Bosch 4100-09 owners please reply

  • Advertise with us

« back to Power Tools, Hardware and Accessories forum

Forum topic by dpwalker posted 08-17-2011 01:09 AM 8476 views 0 times favorited 19 replies Add to Favorites Watch
View dpwalker's profile


273 posts in 2857 days

08-17-2011 01:09 AM

I am still looking to upgrade my ratty Craftsman cheapo TS. I have narrowed my choices down to the Rigid 4510 & the Bosch 4100-09. I am leaning toward the Bosch.

What worries me is lately ( within the last month or so) I have seen 3 Bosch 4100-09 on Craiglist. All 3 said the same thing- “new motor”. I am wondering if the motor has a manufacturing defect or if there was a shipment of these saws locally with bad motors. What I’m wondering is if this is a common problem.

To anyone who owns this saw my question is- have you had any problems with the motor?
Thanks Dean

-- You have not really lived until you do something for someone who can never repay you.

19 replies so far

View knotscott's profile


8056 posts in 3401 days

#1 posted 08-17-2011 02:50 AM

Any chance that the CL listing was the same saw from the same person?

-- Happiness is like wetting your pants...everyone can see it, but only you can feel the warmth....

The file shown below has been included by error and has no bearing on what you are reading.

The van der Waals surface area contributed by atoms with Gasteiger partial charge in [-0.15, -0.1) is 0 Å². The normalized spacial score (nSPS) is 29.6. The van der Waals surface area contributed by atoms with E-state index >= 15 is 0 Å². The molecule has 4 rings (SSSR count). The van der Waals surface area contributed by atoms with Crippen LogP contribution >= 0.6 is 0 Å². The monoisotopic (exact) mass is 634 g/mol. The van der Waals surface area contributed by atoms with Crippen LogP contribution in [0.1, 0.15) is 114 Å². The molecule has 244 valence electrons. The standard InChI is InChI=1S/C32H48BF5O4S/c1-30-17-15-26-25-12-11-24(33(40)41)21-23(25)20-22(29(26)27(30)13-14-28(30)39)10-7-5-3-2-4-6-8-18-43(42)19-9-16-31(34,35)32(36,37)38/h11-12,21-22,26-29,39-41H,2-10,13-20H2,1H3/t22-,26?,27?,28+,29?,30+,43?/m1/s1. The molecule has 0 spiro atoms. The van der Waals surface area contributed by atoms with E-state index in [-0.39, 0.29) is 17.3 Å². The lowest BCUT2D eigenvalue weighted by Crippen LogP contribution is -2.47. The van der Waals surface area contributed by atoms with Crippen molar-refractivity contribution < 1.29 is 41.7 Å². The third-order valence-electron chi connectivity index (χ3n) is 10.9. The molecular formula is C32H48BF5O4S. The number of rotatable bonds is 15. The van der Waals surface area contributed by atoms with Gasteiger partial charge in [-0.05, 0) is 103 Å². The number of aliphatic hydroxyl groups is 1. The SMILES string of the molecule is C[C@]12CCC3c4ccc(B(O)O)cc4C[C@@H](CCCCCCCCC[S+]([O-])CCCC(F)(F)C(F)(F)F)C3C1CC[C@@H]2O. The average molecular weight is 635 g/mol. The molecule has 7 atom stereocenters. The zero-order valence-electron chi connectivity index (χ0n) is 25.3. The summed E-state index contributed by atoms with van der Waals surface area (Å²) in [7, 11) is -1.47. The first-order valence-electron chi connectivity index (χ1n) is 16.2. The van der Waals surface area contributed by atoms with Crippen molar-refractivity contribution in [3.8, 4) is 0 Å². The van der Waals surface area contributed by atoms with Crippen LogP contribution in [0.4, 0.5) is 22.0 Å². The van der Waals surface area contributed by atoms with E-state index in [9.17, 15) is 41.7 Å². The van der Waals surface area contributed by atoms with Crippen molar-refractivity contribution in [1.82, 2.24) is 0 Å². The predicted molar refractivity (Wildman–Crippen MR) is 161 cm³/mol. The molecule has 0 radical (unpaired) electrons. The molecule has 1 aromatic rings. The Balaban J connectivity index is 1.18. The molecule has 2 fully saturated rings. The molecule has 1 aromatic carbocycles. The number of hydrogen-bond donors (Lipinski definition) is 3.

View jerkylips's profile


416 posts in 2595 days

#2 posted 08-17-2011 02:51 AM

when I started looking for a saw I gave both of those a good look, but based in large part on advice I got here, I went a different direction. The question I was asked a lot was, “do you NEED it to be portable?” I thought it would be handy, just in case, but as I learned the tradeoffs for that portability & thought about how much I’d actually take the saw with me, I decided to get a bigger, contractor-style saw. Both of those saws have universal motors, which are louder & tend to burn out quicker. Not to say it WILL happen, but I think it’s fair to say that it’s more likely in that type of motor. If you do want/need that portability & are concerned about the motor, you may want to consider the Ridgid. They have the LSA – basically a lifetime warranty for the original owner. It’s insurance in case something does happen.

I ended up with a Ridgid 3660. I got it used, off craigslist, for $300. The guy literally cut a few boards with it & never used it again. If you’re looking to stay under $600 or so (from what I remember, that’s the ballpark of those two saws) you can probably find a lot nicer unit if you consider used..

View Loren's profile


10476 posts in 3673 days

#3 posted 08-17-2011 02:54 AM

Unless you need to move your saw around a lot, as in pro work,
skip the plastic saws and get a used contractor saw. Money
better spent for woodworking in the shop.

Those saws serve a purpose to be sure – they are mostly useful